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Shared Creation

Some companies thought it would be best to simply share the costs and risks of innovation. The appeal of innovation collaboration led to a proliferation of R&D and commercialization alliances. The logic of innovation alliances was intuitively attractive: Two heads are better than one, and even more heads are better yet. Share the risks and investments while bringing together different sets of complementary knowledge, resources, and capabilities. In turn, reduce overall development expenses, speed time to market, and help more favorably influence and dominate the industry environment. Create a win-win for all the partners involved.

The advantages of innovation alliances often are illusory, however. Their record is weak in many areas. Remember Iridium? Iridium was the global, Motorola-led alliance designed to revolutionize global mobile telecommunications. The technology and investment consortium included high-profile partners and investors from every sphere of high-tech and from countries all around the world. But Iridium filed for bankruptcy in a spectacular, multibillion-dollar flameout in 1999, just a few months after launching service. Meanwhile, more nimble and focused competitors leapfrogged Iridium with simpler and cheaper solutions. The combined innovative power of many, even formidable organizations, is sometimes less than the power of one.

Even successful innovation alliances might not necessarily translate into profits. Most people would agree that Linux, for example, has been a successful software consortium. The catch is that Linux's great success as an innovation alliance is precisely a function of its relatively free and open nature. This, of course, is exactly the conundrum for those hoping to richly profit from it. Open alliances can be great for generating and commercializing innovation, but are not necessarily very profitable for many of the players involved.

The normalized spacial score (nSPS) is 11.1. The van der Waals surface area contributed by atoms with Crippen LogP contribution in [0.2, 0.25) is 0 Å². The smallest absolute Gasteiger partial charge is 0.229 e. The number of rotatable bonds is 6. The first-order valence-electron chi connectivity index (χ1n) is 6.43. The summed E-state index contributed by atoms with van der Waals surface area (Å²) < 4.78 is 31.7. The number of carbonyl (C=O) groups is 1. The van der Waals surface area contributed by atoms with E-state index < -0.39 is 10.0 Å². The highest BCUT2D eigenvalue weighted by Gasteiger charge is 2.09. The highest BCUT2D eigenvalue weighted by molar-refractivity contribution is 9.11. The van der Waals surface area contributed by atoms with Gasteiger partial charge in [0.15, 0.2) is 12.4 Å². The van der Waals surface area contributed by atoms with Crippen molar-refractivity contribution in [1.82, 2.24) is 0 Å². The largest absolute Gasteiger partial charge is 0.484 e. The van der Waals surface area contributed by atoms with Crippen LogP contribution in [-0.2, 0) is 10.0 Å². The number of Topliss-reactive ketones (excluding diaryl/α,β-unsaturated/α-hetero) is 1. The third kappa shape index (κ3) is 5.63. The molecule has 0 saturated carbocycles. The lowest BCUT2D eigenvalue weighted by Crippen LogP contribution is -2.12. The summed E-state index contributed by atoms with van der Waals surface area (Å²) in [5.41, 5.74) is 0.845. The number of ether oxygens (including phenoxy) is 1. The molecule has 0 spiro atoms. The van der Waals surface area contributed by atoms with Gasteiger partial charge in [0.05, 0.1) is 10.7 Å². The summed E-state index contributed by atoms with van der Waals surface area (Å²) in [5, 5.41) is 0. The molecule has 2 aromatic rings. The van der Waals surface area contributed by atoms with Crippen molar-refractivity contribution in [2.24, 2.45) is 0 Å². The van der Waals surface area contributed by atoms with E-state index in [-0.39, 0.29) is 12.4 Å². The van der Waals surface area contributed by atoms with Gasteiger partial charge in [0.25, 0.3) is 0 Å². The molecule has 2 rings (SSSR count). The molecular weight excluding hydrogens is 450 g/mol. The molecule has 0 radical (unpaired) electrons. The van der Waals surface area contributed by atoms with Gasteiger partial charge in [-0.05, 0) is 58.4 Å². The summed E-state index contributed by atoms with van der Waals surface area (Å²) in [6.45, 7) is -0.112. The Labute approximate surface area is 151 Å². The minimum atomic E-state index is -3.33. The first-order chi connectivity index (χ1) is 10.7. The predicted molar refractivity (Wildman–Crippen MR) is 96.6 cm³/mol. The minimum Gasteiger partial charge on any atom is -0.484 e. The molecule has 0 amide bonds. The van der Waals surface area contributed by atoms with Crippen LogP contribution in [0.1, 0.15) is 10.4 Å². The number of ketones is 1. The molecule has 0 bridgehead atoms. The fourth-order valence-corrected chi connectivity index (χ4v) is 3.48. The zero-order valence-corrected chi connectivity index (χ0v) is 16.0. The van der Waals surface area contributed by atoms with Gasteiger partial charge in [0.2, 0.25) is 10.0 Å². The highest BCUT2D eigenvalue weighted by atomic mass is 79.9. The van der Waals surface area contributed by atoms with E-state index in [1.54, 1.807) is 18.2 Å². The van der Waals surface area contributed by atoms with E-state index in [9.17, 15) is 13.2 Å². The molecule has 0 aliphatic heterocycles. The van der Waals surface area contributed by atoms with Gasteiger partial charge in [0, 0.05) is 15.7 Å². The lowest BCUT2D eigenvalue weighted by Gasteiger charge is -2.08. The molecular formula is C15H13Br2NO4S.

Without a doubt, innovation alliances are often essential. But they carry with them many inherent tensions and challenges. Instead of speeding development, they are often slow and cumbersome. Instead of reducing the costs and risks of innovation, alliances can often increase costs, risks, and complexities. Innovation alliances sound ideal in concept. In reality, they inevitably introduce new issues that beg to be shrewdly planned for and smartly executed for the partnership to flourish rather than fail.

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